Lessons on Innovation from the Field
Roger Morton is a logistician whose work for MSF in Iraq inspired him to design and develop a personal decontamination kit. Roger leads the Protection Against Chemical Exposure (PeACE) Kit Case, supported by the SIU and the Sapling Nursery Grant. In this blog he shares some of his key learnings from the innovation process.
They say that giving advice on success is like telling someone the winning lottery numbers for last week. With that in mind, here is some information I wish I could have given myself when I started my proposal for the Sapling Nursery Grant. I don’t know all the answers, but this blog will hopefully provide any future awardee an insight into the learning curve you’ll go through to make your innovation a reality.
Promise to solve a problem. Don’t promise a solution.
Make sure you clearly define your problem. Once you have a problem, you can find a solution. It sounds so straight-forward, but the temptation is to jump into the design because it’s fun. It’s a mistake we all make. A clearly defined problem helps you make decisions and allows you to evaluate the success of the final product. Don’t forget to create a design specification. What must your design be like? What should it be like? And what could it be like?
Let the ideas flow
Definitely make enough time for background research. I design best when I should be doing something else, which is also what my school reports used to allude to. So, if you have a long boring stretch of research to do, let the ideas flow, but write them down, and get back to the research. Be sure to photograph or rigorously document your initial ideas. Looking back at my project, I subconsciously developed my solutions while I was struggling on with my research. Thorough research also reduces the chances of re-doing someone else’s work.
Try to find someone who has already solved some or all of your problem. The grant is about finding a solution to a problem, so if someone has already done it, MSF and ultimately, it’s patients still benefit if you just find that there is a solution. So, if you can, find out who has done it already, tell MSF, and go ahead and solve another problem.
Finally work out your important milestones in your project and how long you think each task will take. Then double it.
Don’t forget to estimate a conservative figure for how much everything will cost. Research is key here. Remember VAT! (Valued Added Tax) and add a budget of 5% for miscellaneous expenses.
Assume you will get the grant, so beware what you promise. I promised that my solution would be so simple I could do it blindfolded, so that’s what I had to do.
Four learnings to keep in mind
Firstly, Engineers are logical, people are not! My decontamination kit is designed to be used in one of the most terrifying situations anyone can face, so I had to accept early on that logic and rational thinking of the user is out of the question. In the book ‘the design of everyday things’ there is a story about a power station that nearly exploded because an engineer designed the control board. The layout of buttons made sense on paper, but not to a person panicking. Make sure you design for the end user, not you.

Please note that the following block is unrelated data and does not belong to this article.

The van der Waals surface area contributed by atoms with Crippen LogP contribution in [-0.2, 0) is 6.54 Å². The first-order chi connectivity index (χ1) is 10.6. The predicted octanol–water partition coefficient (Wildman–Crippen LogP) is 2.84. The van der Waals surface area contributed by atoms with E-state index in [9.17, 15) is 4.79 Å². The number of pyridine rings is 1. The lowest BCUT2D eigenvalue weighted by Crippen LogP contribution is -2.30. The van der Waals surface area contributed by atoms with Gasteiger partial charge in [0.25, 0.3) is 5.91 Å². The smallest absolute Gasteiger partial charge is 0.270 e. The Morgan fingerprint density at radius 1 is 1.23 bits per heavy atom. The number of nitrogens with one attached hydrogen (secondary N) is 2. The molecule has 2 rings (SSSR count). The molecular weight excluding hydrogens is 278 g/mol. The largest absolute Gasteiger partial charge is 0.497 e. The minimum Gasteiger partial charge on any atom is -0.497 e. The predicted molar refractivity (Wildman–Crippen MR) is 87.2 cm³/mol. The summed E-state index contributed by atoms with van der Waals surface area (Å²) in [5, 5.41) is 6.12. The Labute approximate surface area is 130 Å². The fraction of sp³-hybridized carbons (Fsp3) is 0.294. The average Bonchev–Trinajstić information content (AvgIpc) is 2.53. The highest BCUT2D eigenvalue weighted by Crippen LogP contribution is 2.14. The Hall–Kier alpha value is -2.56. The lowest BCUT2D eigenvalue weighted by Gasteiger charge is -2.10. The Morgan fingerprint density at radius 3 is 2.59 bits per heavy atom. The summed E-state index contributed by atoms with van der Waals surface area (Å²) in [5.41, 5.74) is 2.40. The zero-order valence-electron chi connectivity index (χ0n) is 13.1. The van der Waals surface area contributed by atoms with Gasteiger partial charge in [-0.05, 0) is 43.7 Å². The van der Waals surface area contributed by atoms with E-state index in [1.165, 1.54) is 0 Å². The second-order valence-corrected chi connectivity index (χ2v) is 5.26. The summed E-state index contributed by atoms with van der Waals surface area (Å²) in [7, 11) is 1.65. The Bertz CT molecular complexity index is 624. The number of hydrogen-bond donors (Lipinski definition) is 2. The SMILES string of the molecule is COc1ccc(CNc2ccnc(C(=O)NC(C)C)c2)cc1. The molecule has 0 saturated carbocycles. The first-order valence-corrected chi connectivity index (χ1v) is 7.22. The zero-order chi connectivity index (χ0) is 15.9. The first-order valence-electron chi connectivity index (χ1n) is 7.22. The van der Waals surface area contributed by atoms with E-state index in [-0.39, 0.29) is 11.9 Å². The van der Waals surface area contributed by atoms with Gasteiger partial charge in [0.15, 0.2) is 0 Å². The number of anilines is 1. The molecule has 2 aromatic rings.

Secondly, never go into a meeting without a prototype. Prototyping is the best way to fail fast, which is a good thing! The sooner you fail, the sooner you can get working on the right design. Prototypes show people what you’re thinking and act as a quick way for you to see if your idea works, and how to improve it.
Third, if you’re not embarrassed by your product, then you didn’t do it quick enough. Prototyping isn’t about getting something to look good, it’s about getting something to work. People can’t help you if they can’t see what you’re trying to do. Also, having a shambolic prototype to show people also shows them later on the contrast with a high quality product and therefore they are naturally involved with the story of the product development.
Fourth, sometimes you have to kill your babies. Anyone who puts their heart and soul into a design will naturally want to protect it and see it do well. However, collaboration is key to any design process, and sometimes someone else has a better idea. If you resist new ideas life will get very hard and you’ll probably miss some great opportunities. See collaboration as weight lifted rather than a personal attack. It will feel like you’re killing your babies, but know that you signed up to that when you began.
Lessons from Iraq
Here are some lessons I learnt from my assignment in Iraq, that I applied to creating the lean decontamination kit.
Strive for excellence, not perfection. Try to figure out what you need to do to make something good enough. Designers call this a minimum viable product, which is a fancy way of saying, don’t waste your time and MSF’s money by trying to make something better than it needs to be. You’ll never survive an MSF mission if you try to be a perfectionist in everything you do.
If you can get someone else to do something, get them to do it. MSF would rather you achieved a lot by getting other people to help, rather than you achieving a little all by yourself. In school it was bad to cheat with homework and exams. In a war zone cheat where you can so that you can save lives.
If someone is enthusiastic, find them something to do. Motivating volunteers is very difficult, so if someone hears about your idea and wants to help, do your best to find out their skills and interests, and send work their way. Do your best to find a way to thank them.